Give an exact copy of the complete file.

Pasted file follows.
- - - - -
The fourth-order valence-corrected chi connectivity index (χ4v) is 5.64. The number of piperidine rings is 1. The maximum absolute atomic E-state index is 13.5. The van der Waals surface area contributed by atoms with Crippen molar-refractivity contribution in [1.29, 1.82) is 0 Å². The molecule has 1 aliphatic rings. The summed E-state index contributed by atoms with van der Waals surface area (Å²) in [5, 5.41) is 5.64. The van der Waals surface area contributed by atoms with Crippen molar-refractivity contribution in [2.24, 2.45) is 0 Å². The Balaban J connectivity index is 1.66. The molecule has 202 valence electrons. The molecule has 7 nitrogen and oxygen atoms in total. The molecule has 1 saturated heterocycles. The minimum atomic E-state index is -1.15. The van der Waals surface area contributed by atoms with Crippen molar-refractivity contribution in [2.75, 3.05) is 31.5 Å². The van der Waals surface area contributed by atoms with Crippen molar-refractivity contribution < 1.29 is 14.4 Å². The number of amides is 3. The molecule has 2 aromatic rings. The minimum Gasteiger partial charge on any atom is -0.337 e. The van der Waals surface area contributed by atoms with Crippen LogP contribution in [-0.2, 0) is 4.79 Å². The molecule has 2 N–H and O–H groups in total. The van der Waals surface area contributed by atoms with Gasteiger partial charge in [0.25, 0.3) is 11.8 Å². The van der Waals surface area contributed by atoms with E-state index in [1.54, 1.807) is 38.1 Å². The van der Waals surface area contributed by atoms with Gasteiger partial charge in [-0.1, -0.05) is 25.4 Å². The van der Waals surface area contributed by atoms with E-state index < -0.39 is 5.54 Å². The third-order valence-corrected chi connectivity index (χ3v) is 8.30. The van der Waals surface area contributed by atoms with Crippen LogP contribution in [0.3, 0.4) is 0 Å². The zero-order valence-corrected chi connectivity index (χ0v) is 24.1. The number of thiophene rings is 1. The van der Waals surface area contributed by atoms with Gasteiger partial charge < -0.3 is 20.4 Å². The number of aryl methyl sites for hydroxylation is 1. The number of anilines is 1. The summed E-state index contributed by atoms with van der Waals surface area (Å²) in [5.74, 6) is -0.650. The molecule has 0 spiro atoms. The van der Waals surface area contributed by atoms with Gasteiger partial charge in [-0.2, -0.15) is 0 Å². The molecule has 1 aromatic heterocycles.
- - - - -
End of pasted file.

The fourth-order valence-corrected chi connectivity index (χ4v) is 5.64. The number of piperidine rings is 1. The maximum absolute atomic E-state index is 13.5. The van der Waals surface area contributed by atoms with Crippen molar-refractivity contribution in [1.29, 1.82) is 0 Å². The molecule has 1 aliphatic rings. The summed E-state index contributed by atoms with van der Waals surface area (Å²) in [5, 5.41) is 5.64. The van der Waals surface area contributed by atoms with Crippen molar-refractivity contribution in [2.24, 2.45) is 0 Å². The Balaban J connectivity index is 1.66. The molecule has 202 valence electrons. The molecule has 7 nitrogen and oxygen atoms in total. The molecule has 1 saturated heterocycles. The minimum atomic E-state index is -1.15. The van der Waals surface area contributed by atoms with Crippen molar-refractivity contribution in [2.75, 3.05) is 31.5 Å². The van der Waals surface area contributed by atoms with Crippen molar-refractivity contribution < 1.29 is 14.4 Å². The number of amides is 3. The molecule has 2 aromatic rings. The minimum Gasteiger partial charge on any atom is -0.337 e. The van der Waals surface area contributed by atoms with Crippen LogP contribution in [-0.2, 0) is 4.79 Å². The molecule has 2 N–H and O–H groups in total. The van der Waals surface area contributed by atoms with Gasteiger partial charge in [0.25, 0.3) is 11.8 Å². The van der Waals surface area contributed by atoms with E-state index in [1.54, 1.807) is 38.1 Å². The van der Waals surface area contributed by atoms with Gasteiger partial charge in [-0.1, -0.05) is 25.4 Å². The van der Waals surface area contributed by atoms with E-state index < -0.39 is 5.54 Å². The third-order valence-corrected chi connectivity index (χ3v) is 8.30. The van der Waals surface area contributed by atoms with Crippen LogP contribution in [0.3, 0.4) is 0 Å². The zero-order valence-corrected chi connectivity index (χ0v) is 24.1. The number of thiophene rings is 1. The van der Waals surface area contributed by atoms with Gasteiger partial charge < -0.3 is 20.4 Å². The number of aryl methyl sites for hydroxylation is 1. The number of anilines is 1. The summed E-state index contributed by atoms with van der Waals surface area (Å²) in [5.74, 6) is -0.650. The molecule has 0 spiro atoms. The van der Waals surface area contributed by atoms with Gasteiger partial charge in [-0.2, -0.15) is 0 Å². The molecule has 1 aromatic heterocycles.